Right now due to the public health emergency related to Covid 19, Project Sanctuary is suspending in-person services as much as possible and asking people to call the crisis line instead of coming to counseling centers. If you’re on the coast call 964-HELP (4357), and for the inland area call 463-HELP (4357).
(K.C. Meadows, Editor, Ukiah Daily Journal. Courtesy, the Ukiah Daily Journal.)
CATCH OF THE DAY, March 28, 2020
HARLEY COLVARD, Chico/Ukiah. Battery, petty theft, getting credit with someone else’s ID, felon-addict with firearm, evasion.
RICHARD HAMBLET, Ukiah. Protective order violation.
JAY HIRE, Ukiah. Assault with deadly weapon not a gun.
ISMAEL MARTINEZ, Fort Bragg. Community supervision violation.
JENNIFER MCLARTY, Willits. Domestic abuse.
JAMES PELLEGRINE, Crescent City/Ukiah. Disorderly conduct-alcohol, controlled substance.
NOTES FROM THE PLAGUE
by Gib Appell
March 28, 2020 — The NY Times, even in the best of times, presents a picture of New York barely recognizable to the majority of its residents. In a state of emergency their reporting resembles local reality even less. In response, I wanted to give AVA readers a street-level view of life at the COVID-19 epicenter so that they can compare, and perhaps prepare for, their own experience.
For starters, it was strange to see people wearing respirators on the Times front page every day, when on the street it was an extreme rarity. In the past two weeks, that has changed; face masks are now common, though still by no means de rigueur. But the photos of empty streets and boarded-up storefronts present a similarly slanted portrait, playing up public fears.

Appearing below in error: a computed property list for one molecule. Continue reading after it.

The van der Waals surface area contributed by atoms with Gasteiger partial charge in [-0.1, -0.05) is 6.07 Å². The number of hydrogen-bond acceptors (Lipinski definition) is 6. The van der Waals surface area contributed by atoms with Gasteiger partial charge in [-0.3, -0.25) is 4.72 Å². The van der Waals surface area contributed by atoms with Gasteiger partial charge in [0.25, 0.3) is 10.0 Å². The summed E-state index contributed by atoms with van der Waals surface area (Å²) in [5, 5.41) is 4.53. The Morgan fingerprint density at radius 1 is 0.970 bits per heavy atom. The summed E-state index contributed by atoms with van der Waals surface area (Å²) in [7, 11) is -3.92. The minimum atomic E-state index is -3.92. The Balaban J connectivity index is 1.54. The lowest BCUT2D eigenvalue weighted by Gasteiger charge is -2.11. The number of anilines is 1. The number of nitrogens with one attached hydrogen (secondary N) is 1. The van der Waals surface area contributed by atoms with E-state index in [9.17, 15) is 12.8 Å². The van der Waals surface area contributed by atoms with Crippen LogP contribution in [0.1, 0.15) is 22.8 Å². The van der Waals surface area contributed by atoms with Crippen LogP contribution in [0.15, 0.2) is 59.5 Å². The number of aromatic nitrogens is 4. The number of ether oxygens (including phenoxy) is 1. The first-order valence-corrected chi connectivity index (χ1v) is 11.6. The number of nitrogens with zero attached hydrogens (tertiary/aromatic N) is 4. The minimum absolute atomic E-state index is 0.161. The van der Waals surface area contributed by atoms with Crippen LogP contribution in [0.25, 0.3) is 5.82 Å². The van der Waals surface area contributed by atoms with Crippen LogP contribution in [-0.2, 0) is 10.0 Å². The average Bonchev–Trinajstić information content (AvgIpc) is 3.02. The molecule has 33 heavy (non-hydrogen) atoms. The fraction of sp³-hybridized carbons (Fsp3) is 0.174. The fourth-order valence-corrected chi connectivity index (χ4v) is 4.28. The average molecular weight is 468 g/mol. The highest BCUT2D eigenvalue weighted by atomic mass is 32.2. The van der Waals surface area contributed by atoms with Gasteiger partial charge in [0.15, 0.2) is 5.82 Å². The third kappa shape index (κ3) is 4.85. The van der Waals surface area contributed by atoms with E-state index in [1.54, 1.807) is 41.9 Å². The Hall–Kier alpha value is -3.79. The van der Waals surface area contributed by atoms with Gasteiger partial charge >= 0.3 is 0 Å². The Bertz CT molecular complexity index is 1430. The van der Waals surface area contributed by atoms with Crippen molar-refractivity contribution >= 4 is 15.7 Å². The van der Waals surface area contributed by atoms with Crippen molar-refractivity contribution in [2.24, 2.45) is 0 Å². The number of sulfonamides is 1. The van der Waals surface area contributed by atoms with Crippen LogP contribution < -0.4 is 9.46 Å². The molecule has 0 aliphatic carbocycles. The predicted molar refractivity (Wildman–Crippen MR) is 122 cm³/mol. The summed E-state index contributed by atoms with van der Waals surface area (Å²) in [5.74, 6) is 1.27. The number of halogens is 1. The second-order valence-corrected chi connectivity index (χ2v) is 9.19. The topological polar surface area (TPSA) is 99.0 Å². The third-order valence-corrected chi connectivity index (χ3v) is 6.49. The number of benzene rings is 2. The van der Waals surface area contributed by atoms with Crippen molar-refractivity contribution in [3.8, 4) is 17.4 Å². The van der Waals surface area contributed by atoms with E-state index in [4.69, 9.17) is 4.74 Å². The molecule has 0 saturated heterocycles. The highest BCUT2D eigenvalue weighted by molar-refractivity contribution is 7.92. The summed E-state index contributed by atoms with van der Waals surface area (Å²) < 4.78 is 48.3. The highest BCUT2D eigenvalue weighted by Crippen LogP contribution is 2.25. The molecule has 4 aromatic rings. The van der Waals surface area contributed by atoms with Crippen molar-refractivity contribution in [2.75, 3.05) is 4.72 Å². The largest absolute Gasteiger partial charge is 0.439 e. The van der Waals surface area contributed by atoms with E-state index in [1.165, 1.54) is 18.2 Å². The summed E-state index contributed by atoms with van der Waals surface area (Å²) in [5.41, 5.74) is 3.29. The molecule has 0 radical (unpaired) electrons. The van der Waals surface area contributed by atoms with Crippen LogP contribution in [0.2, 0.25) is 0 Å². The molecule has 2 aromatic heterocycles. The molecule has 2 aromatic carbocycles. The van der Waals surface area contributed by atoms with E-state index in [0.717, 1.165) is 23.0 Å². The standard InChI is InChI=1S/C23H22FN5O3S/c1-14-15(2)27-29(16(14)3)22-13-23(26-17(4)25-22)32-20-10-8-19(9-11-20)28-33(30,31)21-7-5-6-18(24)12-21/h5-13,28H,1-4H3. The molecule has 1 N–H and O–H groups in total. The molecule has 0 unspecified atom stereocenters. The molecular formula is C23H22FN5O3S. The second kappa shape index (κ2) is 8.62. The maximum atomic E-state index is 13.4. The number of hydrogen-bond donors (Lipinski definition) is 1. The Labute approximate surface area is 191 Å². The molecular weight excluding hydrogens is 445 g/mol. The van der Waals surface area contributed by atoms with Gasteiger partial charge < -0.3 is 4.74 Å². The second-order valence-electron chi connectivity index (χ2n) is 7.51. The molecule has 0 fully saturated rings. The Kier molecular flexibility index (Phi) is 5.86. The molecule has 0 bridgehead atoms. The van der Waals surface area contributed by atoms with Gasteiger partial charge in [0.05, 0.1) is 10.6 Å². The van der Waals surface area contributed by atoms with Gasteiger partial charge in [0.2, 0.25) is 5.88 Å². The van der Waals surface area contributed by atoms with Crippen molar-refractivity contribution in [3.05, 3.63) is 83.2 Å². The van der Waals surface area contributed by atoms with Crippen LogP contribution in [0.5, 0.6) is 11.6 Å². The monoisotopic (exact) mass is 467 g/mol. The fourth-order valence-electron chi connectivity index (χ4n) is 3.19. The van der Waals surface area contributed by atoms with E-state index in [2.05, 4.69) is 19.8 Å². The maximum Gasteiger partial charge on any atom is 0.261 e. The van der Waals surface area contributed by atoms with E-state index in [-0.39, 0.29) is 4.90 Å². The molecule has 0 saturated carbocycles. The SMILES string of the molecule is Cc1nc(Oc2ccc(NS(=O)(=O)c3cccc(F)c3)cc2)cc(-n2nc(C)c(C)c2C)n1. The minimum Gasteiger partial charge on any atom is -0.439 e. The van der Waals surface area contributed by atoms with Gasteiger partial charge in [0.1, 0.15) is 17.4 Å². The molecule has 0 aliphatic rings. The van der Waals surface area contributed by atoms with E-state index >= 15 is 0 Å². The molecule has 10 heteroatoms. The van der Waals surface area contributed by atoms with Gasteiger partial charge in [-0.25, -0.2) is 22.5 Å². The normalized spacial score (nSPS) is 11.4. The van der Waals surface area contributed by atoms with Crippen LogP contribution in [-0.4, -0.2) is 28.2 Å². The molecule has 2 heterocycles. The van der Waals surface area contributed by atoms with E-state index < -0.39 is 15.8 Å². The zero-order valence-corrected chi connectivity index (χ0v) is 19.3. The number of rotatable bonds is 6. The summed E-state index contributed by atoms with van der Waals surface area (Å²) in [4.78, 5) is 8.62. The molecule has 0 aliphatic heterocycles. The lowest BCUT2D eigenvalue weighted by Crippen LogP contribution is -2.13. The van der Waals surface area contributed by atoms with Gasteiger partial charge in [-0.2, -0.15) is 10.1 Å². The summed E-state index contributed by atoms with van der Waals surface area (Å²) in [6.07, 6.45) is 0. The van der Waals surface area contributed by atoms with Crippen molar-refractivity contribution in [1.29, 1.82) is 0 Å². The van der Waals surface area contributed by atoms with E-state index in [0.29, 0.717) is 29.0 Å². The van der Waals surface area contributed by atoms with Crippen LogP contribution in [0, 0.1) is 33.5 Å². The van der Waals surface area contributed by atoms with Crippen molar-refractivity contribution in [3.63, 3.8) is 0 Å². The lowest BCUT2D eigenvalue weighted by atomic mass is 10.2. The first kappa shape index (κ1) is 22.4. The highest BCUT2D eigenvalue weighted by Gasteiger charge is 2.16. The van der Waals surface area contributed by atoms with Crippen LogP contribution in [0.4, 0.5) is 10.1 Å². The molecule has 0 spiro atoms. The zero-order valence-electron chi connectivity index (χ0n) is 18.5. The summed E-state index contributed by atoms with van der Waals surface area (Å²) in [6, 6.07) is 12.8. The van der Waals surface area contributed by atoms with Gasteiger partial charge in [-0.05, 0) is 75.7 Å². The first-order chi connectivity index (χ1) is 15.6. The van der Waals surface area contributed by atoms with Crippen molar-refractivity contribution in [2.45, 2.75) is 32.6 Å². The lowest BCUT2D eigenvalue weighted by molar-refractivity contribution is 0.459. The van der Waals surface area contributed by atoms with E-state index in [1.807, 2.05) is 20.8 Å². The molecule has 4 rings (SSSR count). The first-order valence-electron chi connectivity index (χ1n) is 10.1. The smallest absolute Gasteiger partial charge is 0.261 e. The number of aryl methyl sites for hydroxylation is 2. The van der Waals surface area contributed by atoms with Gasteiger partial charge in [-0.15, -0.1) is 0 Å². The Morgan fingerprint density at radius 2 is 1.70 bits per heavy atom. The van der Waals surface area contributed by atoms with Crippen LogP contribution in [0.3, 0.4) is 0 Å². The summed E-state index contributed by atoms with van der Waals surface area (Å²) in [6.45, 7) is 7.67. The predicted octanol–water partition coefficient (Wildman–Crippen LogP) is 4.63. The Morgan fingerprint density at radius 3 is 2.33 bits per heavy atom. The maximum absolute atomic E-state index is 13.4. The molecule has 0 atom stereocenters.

Sure, there is plenty to worry about. But even in a city ostensibly on lockdown, life goes on. A million New Yorkers may have fled—or so it seems from the number of darkened windows in the wealthier neighborhoods—and another million are following a strict home quarantine. That still leaves a lot of folks to fill the streets, especially with schools shuttered and a large number of people out of work.
“Unessential” businesses are supposed to close, yet what that includes is vague. Smoke-and-vape shops are bucking the edict, as are liquor stores. Bodegas and newsstands are making steady sales, and so are a sprinkling of juice joints and cafes. A nice surprise is that many bike shops and hardware stores have stayed open too.
The amount of business and bustle varies widely by neighborhood. Brighton Beach is thriving, with booksellers hawking Russian tomes on the sidewalk and nail salons crowded with customers. No social distancing in evidence. In comparison, Greenwich Village and the Lower East Side are like graveyards—though the graveyards themselves are full of people exercising and reflecting on their own mortality.
The sidewalks of Park Slope are lined with people, but they’re all members waiting to get into the Food Co-op, queuing up for as long as two hours in the rain. I witnessed a Beatles sing-along on a brownstone stoop. As for Prospect Park, I’ve never seen it more packed.